We discuss the antiviral function of RNA silencing and the host factors implicated.
We summarize the status of knowledge about the viral suppressors’ strategies.
We consider the multi-functionality of VSR proteins.
We present connections between RNA-based and other types of antiviral defense.
Finally, we will present the current applications of VSRs.
RNA silencing is a homology-dependent gene inactivation mechanism that regulates a wide range of biological processes including antiviral defense. To deal with host antiviral responses viruses evolved mechanisms to avoid or counteract this, most notably through expression of viral suppressors of RNA silencing. Besides working as silencing suppressors, these proteins may also fulfill other functions during infection. In many cases the interplay between the suppressor function and other “unrelated” functions remains elusive. We will present host factors implicated in antiviral pathways and summarize the current status of knowledge about the diverse viral suppressors’ strategies acting at various steps of antiviral silencing in plants. Besides, we will consider the multi-functionality of these versatile proteins and related biochemical processes in which they may be involved in fine-tuning the plant-virus interaction. Finally, we will present the current applications and discuss perspectives of the use of these proteins in molecular biology and biotechnology.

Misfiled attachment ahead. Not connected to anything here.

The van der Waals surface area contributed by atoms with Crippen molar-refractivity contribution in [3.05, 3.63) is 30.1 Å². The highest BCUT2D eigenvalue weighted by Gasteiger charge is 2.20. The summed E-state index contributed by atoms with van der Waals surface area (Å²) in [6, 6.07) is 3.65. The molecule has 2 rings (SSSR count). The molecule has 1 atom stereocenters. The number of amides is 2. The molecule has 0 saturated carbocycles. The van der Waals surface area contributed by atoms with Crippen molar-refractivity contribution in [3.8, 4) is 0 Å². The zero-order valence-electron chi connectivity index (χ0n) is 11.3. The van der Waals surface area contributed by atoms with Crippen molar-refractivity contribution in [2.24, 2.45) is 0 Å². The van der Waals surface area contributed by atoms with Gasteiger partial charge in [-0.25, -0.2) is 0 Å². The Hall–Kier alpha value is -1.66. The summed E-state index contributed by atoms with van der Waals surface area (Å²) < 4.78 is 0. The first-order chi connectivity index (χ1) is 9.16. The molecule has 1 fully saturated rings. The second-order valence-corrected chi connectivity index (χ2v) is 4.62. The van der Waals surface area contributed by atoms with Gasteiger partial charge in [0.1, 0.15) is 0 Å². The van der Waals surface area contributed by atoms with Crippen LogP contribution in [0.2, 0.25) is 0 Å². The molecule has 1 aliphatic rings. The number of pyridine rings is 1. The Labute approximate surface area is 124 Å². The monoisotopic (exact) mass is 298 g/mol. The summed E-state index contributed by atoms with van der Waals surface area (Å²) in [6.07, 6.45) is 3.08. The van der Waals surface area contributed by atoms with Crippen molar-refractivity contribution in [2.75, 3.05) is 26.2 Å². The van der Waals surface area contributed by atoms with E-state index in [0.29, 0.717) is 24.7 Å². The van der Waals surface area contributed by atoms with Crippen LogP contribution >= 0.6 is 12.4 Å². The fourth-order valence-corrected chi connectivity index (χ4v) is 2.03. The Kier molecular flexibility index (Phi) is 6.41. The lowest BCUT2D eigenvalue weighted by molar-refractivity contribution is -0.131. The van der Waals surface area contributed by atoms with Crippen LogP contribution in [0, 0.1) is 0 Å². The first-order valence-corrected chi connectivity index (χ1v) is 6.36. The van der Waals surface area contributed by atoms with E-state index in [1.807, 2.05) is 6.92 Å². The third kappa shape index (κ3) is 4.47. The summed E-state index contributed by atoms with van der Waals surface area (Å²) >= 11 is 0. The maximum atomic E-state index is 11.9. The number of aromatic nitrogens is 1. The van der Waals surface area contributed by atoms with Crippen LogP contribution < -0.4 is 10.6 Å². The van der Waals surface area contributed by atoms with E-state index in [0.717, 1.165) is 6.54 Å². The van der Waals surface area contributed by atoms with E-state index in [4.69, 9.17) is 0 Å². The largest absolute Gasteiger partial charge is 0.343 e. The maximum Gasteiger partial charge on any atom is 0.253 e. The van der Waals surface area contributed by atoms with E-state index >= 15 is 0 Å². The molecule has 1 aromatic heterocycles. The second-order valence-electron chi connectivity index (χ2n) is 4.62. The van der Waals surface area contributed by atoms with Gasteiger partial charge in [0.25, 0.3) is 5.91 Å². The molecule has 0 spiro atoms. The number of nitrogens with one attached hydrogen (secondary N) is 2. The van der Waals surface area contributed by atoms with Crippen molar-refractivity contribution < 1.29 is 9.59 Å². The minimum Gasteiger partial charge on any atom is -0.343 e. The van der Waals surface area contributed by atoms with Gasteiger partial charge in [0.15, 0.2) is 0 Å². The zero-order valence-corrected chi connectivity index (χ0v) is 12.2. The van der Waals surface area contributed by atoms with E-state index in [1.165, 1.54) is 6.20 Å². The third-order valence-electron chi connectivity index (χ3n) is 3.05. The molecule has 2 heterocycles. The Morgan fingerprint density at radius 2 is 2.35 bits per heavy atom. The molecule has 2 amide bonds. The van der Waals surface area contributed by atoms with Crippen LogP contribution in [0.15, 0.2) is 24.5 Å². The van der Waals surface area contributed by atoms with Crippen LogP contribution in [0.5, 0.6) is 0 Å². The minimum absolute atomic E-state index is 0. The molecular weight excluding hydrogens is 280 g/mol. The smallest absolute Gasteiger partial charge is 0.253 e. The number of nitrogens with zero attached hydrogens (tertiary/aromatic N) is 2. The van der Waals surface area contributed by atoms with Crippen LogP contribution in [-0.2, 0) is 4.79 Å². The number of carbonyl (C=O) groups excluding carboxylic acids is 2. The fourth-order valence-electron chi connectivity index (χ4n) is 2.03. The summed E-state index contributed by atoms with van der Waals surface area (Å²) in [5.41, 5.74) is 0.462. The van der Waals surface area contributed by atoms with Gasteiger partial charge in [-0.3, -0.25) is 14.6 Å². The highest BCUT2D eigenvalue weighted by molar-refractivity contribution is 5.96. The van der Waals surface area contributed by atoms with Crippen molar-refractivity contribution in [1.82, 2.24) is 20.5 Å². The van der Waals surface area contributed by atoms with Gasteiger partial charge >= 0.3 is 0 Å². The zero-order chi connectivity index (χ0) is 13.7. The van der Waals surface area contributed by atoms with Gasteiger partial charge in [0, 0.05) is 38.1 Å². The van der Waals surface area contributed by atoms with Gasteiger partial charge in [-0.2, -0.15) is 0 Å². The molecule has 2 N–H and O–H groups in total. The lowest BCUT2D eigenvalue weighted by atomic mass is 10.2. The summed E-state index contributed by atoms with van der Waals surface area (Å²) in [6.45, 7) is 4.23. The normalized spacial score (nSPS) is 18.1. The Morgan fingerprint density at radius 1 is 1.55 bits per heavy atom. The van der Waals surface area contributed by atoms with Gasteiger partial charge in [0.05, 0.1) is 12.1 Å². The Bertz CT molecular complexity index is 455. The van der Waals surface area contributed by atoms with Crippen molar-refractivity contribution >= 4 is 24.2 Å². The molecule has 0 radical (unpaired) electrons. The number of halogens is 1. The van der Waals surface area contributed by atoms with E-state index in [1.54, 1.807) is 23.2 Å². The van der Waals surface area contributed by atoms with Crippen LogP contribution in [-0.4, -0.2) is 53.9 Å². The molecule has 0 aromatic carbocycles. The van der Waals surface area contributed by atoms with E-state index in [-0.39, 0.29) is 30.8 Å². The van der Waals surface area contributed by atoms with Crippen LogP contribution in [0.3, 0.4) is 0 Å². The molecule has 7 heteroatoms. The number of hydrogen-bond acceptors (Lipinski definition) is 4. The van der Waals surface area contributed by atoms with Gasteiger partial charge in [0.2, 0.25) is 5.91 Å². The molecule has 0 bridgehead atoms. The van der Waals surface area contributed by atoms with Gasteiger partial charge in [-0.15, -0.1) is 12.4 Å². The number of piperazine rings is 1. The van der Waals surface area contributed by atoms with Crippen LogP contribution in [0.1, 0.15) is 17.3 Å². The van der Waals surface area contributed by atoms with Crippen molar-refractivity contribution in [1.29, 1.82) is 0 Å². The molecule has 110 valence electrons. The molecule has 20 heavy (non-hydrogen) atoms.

KeywordsPlants;Viruses;Antiviral RNA interference;Viral suppressors of silencing;Defense;Pathogenesis
The discovery of peptides encoded by what were thought to be non-coding – or 'junk' – regions of precursors to microRNA sequences reveals a new layer of gene regulation. These sequences may not be junk, after all.
In plants and animals, microRNAs regulate the expression of many different genes1. Such regulation is crucial in a variety of processes, including transitions through developmental stages and responses to environmental stresses. MicroRNAs (miRNAs) are short in sequence and are generated by enzymatic excision from precursor transcripts called primary miRNAs (pri-miRs), which until now had been assumed not to encode any proteins. But on Nature's website today, Lauressergues et al.2 provide convincing evidence to the contrary. They find that some pri-miRs encode peptides that enhance production of their miRNAs. This is the first report of a functional peptide being encoded by a pri-miR and provides a fresh perspective on the significance of pri-miR regions beyond those that directly give rise to miRNAs.
MicroRNAs (miRNAs) are small regulatory RNA molecules that inhibit the expression of specific target genes by binding to and cleaving their messenger RNAs or otherwise inhibiting their translation into proteins1. miRNAs are transcribed as much larger primary transcripts (pri-miRNAs), the function of which is not fully understood. Here we show that plant pri-miRNAs contain short open reading frame sequences that encode regulatory peptides. The pri-miR171b of Medicago truncatula and the pri-miR165a of Arabidopsis thaliana produce peptides, which we term miPEP171b and miPEP165a, respectively, that enhance the accumulation of their corresponding mature miRNAs, resulting in downregulation of target genes involved in root development. The mechanism of miRNA-encoded peptide (miPEP) action involves increasing transcription of the pri-miRNA. Five other pri-miRNAs of A. thaliana and M. truncatula encode active miPEPs, suggesting that miPEPs are widespread throughout the plant kingdom. Synthetic miPEP171b and miPEP165a peptides applied to plants specifically trigger the accumulation of miR171b and miR165a, leading to reduction of lateral root development and stimulation of main root growth, respectively, suggesting that miPEPs might have agronomical applications.